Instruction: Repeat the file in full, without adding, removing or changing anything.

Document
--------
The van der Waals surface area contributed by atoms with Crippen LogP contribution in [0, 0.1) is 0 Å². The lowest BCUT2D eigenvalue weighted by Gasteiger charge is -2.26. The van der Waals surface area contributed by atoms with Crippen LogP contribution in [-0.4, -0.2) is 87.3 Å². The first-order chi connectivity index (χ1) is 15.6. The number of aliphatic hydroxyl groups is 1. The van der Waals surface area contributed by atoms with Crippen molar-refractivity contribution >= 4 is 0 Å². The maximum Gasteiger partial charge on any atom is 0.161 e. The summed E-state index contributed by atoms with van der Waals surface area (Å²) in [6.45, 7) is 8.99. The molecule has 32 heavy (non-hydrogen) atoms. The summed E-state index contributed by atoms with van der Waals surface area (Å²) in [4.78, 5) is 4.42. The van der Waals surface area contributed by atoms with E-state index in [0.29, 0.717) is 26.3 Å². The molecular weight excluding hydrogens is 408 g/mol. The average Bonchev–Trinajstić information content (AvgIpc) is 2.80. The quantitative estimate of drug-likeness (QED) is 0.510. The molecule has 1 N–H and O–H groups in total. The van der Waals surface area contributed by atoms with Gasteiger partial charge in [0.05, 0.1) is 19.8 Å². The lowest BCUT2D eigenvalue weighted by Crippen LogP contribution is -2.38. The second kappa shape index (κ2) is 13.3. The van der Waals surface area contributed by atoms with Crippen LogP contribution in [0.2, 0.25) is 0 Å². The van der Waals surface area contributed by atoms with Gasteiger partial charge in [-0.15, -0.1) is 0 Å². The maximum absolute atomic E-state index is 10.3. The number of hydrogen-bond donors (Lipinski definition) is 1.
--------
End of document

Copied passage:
The van der Waals surface area contributed by atoms with Crippen LogP contribution in [0, 0.1) is 0 Å². The lowest BCUT2D eigenvalue weighted by Gasteiger charge is -2.26. The van der Waals surface area contributed by atoms with Crippen LogP contribution in [-0.4, -0.2) is 87.3 Å². The first-order chi connectivity index (χ1) is 15.6. The number of aliphatic hydroxyl groups is 1. The van der Waals surface area contributed by atoms with Crippen molar-refractivity contribution >= 4 is 0 Å². The maximum Gasteiger partial charge on any atom is 0.161 e. The summed E-state index contributed by atoms with van der Waals surface area (Å²) in [6.45, 7) is 8.99. The molecule has 32 heavy (non-hydrogen) atoms. The summed E-state index contributed by atoms with van der Waals surface area (Å²) in [4.78, 5) is 4.42. The van der Waals surface area contributed by atoms with E-state index in [0.29, 0.717) is 26.3 Å². The molecular weight excluding hydrogens is 408 g/mol. The average Bonchev–Trinajstić information content (AvgIpc) is 2.80. The quantitative estimate of drug-likeness (QED) is 0.510. The molecule has 1 N–H and O–H groups in total. The van der Waals surface area contributed by atoms with Gasteiger partial charge in [0.05, 0.1) is 19.8 Å². The lowest BCUT2D eigenvalue weighted by Crippen LogP contribution is -2.38. The second kappa shape index (κ2) is 13.3. The van der Waals surface area contributed by atoms with Crippen LogP contribution in [0.2, 0.25) is 0 Å². The van der Waals surface area contributed by atoms with Gasteiger partial charge in [-0.15, -0.1) is 0 Å². The maximum absolute atomic E-state index is 10.3. The number of hydrogen-bond donors (Lipinski definition) is 1.